Latest Rail News

25.07.12

IEP contract finally approved

The £4.5bn InterCity Express Programme (IEP) contract has been approved after multiple delays.

The new trains will replace Britain’s InterCity 125 fleet.

The consortium, led by Hitachi, will build 596 carriages at a new train facility in Newton Aycliffe, County Durham. The 92-train fleet will provide 730 skilled jobs, as well as 200 jobs during the construction of the factory, the consortium said.

Construction at the site is expected to begin in 2013 and be fully operational by 2015.

European rail research and development capabilities will also be located on site, and maintenance depots will be built or upgraded at Bristol, Swansea, west London and Doncaster.

The fleet of electric and bi-mode trains has faster accelerating capabilities, which will enable more frequent services to be provided. They will operate in five- or nine-car configurations and are expected to be good for 27.5 years of usage.

They have long been controversial in the industry, especially the bi-mode factor: many commentators have questioned the specified need for under-floor diesel traction for use on the unelectrified parts of the network, arguing that it would be far more sensible to have all electric trains and hitch up a diesel locomotive to haul the carriages when necessary. Plus, the Coalition Government has so far been much more willing to invest in the infrastructure to electrify new routes than the previous Government – a trend which should continue, as each piece of electrification improves the business case for the next and for in-fill schemes.

Agility Trains was announced as the preferred bidder in early 2009, but a series of delays have pushed back confirmation of the contract until today.

The new trains will now enter service on the Great Western Main Line in 2017 and the East Coast Main Line by 2018.

Greening said the factory would help bring about a thriving UKmanufacturing sector and added that the new trains would provide faster and more comfortable journeys.

She said: “Hitachi is the latest major international company to invest on this scale inBritain and I look forward to this new factory in County Durham following in the footsteps of Nissan’s successful car plant inSunderland.

“There can also be fewer stronger signs that the UK is the best place in which to invest, and from which to develop new markets, than Hitachi’s decision to base its European manufacturing base right here in Britain.”

Alistair Dormer, chief executive officer of Agility Trains said: “It is among the biggest contracts ever closed in theUKrail industry and will mean a step change in reliability, capacity and comfort to British passengers.”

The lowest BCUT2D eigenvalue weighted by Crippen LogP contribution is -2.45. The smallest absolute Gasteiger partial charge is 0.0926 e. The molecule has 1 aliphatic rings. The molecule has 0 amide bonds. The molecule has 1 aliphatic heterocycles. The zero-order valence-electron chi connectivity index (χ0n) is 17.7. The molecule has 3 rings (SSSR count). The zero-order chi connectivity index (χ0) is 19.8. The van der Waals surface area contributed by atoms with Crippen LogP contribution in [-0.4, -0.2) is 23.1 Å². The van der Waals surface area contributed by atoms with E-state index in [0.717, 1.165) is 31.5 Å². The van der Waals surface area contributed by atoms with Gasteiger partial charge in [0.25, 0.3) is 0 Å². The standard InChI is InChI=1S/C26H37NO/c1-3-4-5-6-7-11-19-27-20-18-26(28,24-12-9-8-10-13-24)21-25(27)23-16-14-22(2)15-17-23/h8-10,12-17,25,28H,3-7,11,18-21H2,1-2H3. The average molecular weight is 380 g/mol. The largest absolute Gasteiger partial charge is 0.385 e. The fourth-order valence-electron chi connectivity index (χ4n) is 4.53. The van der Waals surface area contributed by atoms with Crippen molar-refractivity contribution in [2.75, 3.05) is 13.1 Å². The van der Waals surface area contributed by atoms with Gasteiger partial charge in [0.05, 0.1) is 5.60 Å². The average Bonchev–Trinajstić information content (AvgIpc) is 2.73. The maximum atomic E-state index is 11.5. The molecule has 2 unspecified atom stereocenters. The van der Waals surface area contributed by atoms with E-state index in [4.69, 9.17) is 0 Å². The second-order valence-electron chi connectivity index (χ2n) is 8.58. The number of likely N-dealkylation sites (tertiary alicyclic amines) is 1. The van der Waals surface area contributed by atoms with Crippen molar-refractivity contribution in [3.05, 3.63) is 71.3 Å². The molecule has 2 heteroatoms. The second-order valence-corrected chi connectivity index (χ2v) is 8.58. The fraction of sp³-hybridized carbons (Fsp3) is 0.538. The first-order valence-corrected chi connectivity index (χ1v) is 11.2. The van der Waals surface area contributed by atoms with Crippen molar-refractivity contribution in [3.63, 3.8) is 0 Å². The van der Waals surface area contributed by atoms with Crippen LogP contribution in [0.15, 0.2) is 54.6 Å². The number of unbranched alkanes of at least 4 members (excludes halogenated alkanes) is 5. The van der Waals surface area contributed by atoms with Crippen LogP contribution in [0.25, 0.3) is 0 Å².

Michael Roberts, chief executive of ATOC welcomed the announcement, but added that the procurement process had been “contentious”.

He said: “Some of the earlier scope of the project has been changed because of subsequent Government decisions to electrify parts of the rail network.

“Train companies believe that the key to delivering better value for money is to ensure that they play a bigger role in shaping rolling stock solutions through the competitive franchising process.”

Corin Taylor, senior economic adviser at theInstituteofDirectors, said: “It’s good to see the IEP contract finally signed. Businesses will welcome more carriages and faster trains, particularly coupled with the extra electrification announced last week. It will be crucial to monitor the contract closely to ensure that the new trains arrive on time, on budget, and to the correct specifications.”

Passenger Focus chief executive Anthony Smith highlighted the extra seating the new trains would provide and said that detailed research was needed to determine the internal layout of the rolling stock, and what this would mean for passengers in terms of space.

Tell us what you think – have your say below, or email us directly at opinion@railtechnologymagazine.com

Comments

Mikeb   28/07/2012 at 14:49

We were originally informed that the first batch of IEPs would arrive in kit-form from Japan for assembly and after that, full manufacturing would begin at Newton Aycliffe using a UK supply chain. Some doubt has recently crept in amongst many rail pundits and the question to be asked therefore is what will be manufactured at Newton Aycliffe and what components will come from UIK suppliers?

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